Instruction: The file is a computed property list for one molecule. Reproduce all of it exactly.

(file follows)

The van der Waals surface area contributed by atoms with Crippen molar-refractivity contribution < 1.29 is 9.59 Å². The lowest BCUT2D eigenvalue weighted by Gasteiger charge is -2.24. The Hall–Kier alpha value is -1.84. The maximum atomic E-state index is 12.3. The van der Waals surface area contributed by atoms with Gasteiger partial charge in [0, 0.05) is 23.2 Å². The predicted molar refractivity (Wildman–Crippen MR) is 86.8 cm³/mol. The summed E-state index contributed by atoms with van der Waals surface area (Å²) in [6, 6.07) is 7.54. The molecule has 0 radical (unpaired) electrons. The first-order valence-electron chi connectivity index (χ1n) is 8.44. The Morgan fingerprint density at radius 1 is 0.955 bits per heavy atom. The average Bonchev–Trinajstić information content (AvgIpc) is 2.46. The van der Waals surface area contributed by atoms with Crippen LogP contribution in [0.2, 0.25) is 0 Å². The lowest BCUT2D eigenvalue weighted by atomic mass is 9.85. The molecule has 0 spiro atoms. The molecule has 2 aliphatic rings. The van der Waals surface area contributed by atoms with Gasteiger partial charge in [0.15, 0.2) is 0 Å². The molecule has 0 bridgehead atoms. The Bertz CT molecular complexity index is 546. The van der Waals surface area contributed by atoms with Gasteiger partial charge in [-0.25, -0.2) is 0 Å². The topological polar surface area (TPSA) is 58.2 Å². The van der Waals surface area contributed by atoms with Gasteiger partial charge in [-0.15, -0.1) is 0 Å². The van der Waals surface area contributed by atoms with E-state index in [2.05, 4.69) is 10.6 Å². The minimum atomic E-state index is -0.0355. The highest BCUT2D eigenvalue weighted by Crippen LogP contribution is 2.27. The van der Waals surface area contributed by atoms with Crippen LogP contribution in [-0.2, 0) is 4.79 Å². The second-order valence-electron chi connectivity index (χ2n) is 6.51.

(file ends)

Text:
The van der Waals surface area contributed by atoms with Crippen molar-refractivity contribution < 1.29 is 9.59 Å². The lowest BCUT2D eigenvalue weighted by Gasteiger charge is -2.24. The Hall–Kier alpha value is -1.84. The maximum atomic E-state index is 12.3. The van der Waals surface area contributed by atoms with Gasteiger partial charge in [0, 0.05) is 23.2 Å². The predicted molar refractivity (Wildman–Crippen MR) is 86.8 cm³/mol. The summed E-state index contributed by atoms with van der Waals surface area (Å²) in [6, 6.07) is 7.54. The molecule has 0 radical (unpaired) electrons. The first-order valence-electron chi connectivity index (χ1n) is 8.44. The Morgan fingerprint density at radius 1 is 0.955 bits per heavy atom. The average Bonchev–Trinajstić information content (AvgIpc) is 2.46. The van der Waals surface area contributed by atoms with Crippen LogP contribution in [0.2, 0.25) is 0 Å². The lowest BCUT2D eigenvalue weighted by atomic mass is 9.85. The molecule has 0 spiro atoms. The molecule has 2 aliphatic rings. The van der Waals surface area contributed by atoms with Gasteiger partial charge in [0.15, 0.2) is 0 Å². The molecule has 0 bridgehead atoms. The Bertz CT molecular complexity index is 546. The van der Waals surface area contributed by atoms with Gasteiger partial charge in [-0.25, -0.2) is 0 Å². The topological polar surface area (TPSA) is 58.2 Å². The van der Waals surface area contributed by atoms with Gasteiger partial charge in [-0.15, -0.1) is 0 Å². The van der Waals surface area contributed by atoms with E-state index in [2.05, 4.69) is 10.6 Å². The minimum atomic E-state index is -0.0355. The highest BCUT2D eigenvalue weighted by Crippen LogP contribution is 2.27. The van der Waals surface area contributed by atoms with Crippen LogP contribution in [-0.2, 0) is 4.79 Å². The second-order valence-electron chi connectivity index (χ2n) is 6.51.